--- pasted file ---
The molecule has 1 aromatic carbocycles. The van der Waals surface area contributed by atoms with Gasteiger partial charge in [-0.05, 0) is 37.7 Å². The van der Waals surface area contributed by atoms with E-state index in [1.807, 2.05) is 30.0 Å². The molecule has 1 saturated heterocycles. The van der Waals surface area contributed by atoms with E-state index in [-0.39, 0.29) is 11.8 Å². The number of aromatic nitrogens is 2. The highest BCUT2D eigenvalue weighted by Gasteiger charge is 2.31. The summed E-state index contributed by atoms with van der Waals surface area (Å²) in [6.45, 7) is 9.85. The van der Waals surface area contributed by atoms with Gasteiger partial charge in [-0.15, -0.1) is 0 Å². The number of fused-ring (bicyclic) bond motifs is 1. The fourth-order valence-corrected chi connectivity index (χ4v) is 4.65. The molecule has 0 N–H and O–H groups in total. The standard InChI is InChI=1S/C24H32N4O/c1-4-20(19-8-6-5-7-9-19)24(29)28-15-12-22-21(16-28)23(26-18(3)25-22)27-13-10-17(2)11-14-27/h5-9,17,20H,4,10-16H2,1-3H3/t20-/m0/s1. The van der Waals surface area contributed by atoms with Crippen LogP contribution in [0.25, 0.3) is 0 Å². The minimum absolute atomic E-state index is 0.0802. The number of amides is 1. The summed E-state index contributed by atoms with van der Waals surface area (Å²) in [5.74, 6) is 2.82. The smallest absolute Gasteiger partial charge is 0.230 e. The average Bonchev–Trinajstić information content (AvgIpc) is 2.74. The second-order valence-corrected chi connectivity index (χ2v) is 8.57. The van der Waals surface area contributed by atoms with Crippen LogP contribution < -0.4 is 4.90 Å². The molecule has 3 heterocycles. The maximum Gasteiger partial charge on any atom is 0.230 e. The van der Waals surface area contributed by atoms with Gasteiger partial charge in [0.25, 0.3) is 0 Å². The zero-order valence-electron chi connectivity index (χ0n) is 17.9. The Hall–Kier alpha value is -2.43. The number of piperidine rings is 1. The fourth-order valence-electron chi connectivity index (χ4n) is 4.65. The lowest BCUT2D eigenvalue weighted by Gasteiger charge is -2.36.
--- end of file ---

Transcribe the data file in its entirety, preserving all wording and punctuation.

The molecule has 1 aromatic carbocycles. The van der Waals surface area contributed by atoms with Gasteiger partial charge in [-0.05, 0) is 37.7 Å². The van der Waals surface area contributed by atoms with E-state index in [1.807, 2.05) is 30.0 Å². The molecule has 1 saturated heterocycles. The van der Waals surface area contributed by atoms with E-state index in [-0.39, 0.29) is 11.8 Å². The number of aromatic nitrogens is 2. The highest BCUT2D eigenvalue weighted by Gasteiger charge is 2.31. The summed E-state index contributed by atoms with van der Waals surface area (Å²) in [6.45, 7) is 9.85. The van der Waals surface area contributed by atoms with Gasteiger partial charge in [-0.15, -0.1) is 0 Å². The number of fused-ring (bicyclic) bond motifs is 1. The fourth-order valence-corrected chi connectivity index (χ4v) is 4.65. The molecule has 0 N–H and O–H groups in total. The standard InChI is InChI=1S/C24H32N4O/c1-4-20(19-8-6-5-7-9-19)24(29)28-15-12-22-21(16-28)23(26-18(3)25-22)27-13-10-17(2)11-14-27/h5-9,17,20H,4,10-16H2,1-3H3/t20-/m0/s1. The van der Waals surface area contributed by atoms with Crippen LogP contribution in [0.25, 0.3) is 0 Å². The minimum absolute atomic E-state index is 0.0802. The number of amides is 1. The summed E-state index contributed by atoms with van der Waals surface area (Å²) in [5.74, 6) is 2.82. The smallest absolute Gasteiger partial charge is 0.230 e. The average Bonchev–Trinajstić information content (AvgIpc) is 2.74. The second-order valence-corrected chi connectivity index (χ2v) is 8.57. The van der Waals surface area contributed by atoms with Crippen LogP contribution < -0.4 is 4.90 Å². The molecule has 3 heterocycles. The maximum Gasteiger partial charge on any atom is 0.230 e. The van der Waals surface area contributed by atoms with Gasteiger partial charge in [0.25, 0.3) is 0 Å². The zero-order valence-electron chi connectivity index (χ0n) is 17.9. The Hall–Kier alpha value is -2.43. The number of piperidine rings is 1. The fourth-order valence-electron chi connectivity index (χ4n) is 4.65. The lowest BCUT2D eigenvalue weighted by Gasteiger charge is -2.36.